My opportunities to say She’hekey’anu have recently grown exponentially. We get to say this special prayer when we do something for the very first time, or something we haven’t done in quite a long time. I am experiencing a lot of firsts this year. This first week of school was filled with first successes. Firsts are great! They are exciting and full of promise and I look forward to the many firsts that will be a significant part of my 2016-2017 school year.
Yet personally, this is also a year of lasts for me. My last child has just entered his last year at HDS. On Monday, when I was experiencing my first day of school as Head of School, he was experiencing his last first day of school at HDS. One or more of my boys has been a student at HDS since 2006, and at the ECC since 2000. Lasts are exciting too. He is excited to finally be a fifth grader and participate in all of the special things our oldest students get to do. He has been waiting; it is finally his turn. For me, it is bittersweet. My baby is growing up. Here, he is now the big kid (a space he NEVER occupies at home). Here in a place I deeply love, and at a time so very meaningful to me. Here and now. This moment.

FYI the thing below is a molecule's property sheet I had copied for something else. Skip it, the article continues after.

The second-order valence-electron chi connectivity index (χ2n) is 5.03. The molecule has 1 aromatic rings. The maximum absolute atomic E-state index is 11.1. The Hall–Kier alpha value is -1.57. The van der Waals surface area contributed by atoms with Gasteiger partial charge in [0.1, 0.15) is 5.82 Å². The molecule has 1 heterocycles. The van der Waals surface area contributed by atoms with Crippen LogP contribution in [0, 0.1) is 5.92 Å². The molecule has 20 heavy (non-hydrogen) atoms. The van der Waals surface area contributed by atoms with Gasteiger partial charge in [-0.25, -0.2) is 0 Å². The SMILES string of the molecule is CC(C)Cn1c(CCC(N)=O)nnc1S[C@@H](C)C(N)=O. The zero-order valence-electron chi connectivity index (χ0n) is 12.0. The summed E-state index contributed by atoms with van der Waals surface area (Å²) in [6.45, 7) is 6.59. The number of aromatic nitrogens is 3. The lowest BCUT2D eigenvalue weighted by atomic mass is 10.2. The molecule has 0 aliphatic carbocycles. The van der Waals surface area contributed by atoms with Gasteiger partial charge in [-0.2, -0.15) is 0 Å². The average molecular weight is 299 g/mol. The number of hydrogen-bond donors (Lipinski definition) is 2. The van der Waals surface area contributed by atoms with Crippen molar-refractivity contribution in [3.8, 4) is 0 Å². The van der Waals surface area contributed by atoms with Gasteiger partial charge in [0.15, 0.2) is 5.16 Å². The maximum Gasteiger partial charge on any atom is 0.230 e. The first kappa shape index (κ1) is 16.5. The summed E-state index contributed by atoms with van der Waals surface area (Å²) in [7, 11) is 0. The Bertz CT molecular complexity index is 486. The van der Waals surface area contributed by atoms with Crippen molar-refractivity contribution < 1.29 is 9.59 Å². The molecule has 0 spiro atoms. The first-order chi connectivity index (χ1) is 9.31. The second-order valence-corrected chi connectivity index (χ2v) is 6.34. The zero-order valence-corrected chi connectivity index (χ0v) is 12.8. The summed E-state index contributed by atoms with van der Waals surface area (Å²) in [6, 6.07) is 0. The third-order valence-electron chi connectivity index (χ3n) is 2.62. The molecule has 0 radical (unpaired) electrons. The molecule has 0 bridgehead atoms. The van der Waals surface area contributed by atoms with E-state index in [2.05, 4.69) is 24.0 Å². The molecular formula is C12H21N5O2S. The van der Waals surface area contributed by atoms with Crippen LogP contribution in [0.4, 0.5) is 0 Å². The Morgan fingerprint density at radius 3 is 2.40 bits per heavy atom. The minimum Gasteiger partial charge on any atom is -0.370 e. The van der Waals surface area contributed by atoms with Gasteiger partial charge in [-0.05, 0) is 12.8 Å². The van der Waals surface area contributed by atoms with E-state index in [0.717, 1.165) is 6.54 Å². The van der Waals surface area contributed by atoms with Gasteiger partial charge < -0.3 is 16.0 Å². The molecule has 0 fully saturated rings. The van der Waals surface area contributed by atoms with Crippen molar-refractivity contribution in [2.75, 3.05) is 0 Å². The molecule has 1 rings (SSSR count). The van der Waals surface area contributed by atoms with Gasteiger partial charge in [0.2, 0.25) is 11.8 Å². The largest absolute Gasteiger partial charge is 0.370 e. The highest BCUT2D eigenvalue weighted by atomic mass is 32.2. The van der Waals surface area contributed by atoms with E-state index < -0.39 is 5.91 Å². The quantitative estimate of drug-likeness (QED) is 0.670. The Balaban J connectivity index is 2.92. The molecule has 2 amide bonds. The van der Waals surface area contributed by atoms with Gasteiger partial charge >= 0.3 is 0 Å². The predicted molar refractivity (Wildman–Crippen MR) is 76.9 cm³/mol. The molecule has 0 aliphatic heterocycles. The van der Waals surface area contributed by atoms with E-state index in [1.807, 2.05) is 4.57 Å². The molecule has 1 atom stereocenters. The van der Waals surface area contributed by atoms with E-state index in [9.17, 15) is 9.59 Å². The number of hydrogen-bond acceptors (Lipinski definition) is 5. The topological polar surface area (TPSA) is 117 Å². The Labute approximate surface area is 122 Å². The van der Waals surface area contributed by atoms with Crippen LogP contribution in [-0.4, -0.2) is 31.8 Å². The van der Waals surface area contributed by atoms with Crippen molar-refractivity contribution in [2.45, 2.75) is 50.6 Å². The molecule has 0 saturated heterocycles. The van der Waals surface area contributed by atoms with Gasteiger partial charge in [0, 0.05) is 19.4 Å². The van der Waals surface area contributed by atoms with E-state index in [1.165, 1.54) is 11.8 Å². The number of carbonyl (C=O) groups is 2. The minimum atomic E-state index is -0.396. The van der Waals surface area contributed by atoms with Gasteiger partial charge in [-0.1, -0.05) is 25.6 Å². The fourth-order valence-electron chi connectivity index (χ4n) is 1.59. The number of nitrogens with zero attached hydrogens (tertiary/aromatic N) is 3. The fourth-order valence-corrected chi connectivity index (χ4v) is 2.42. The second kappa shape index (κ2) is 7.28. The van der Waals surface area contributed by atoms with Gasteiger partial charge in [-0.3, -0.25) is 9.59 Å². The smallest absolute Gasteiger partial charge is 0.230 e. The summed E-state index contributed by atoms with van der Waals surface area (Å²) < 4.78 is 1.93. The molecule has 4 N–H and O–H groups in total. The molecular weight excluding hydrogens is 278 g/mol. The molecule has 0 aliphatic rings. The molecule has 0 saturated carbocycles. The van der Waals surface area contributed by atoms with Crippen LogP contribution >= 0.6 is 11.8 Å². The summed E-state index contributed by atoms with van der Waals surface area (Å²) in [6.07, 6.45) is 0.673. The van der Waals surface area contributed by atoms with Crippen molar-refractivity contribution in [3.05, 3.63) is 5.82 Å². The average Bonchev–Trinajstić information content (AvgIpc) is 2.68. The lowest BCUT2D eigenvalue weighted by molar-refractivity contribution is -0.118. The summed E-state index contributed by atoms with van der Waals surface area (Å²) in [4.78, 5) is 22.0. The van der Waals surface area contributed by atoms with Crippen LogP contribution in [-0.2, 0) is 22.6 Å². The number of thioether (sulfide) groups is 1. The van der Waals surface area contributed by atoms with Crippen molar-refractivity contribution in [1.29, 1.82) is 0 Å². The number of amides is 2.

So as I reflect on firsts and lasts, I am struck by the passage of time and my strong need to notice it, to mark it and to appreciate it. In his book The Sabbath, Abraham Joshua Heschel says, “Judaism is a religion of time aiming at the sanctification of time….Every hour is unique and the only one given at the moment, exclusive and endlessly precious. Judaism teaches us to be attached to the holiness in time, to be attached to sacred events, to learn how to consecrate sanctuaries that emerge for the magnificent stream of the year.”
There is something incredibly beautiful, even holy or sacred, about the timing of my firsts and Levi’s lasts. It IS “endlessly precious” and I look forward to what promises to be “the magnificent stream of the year.” Whether this year marks a first or a last, or something in between, I wish you the clarity to appreciate it and to mark it. Make it holy.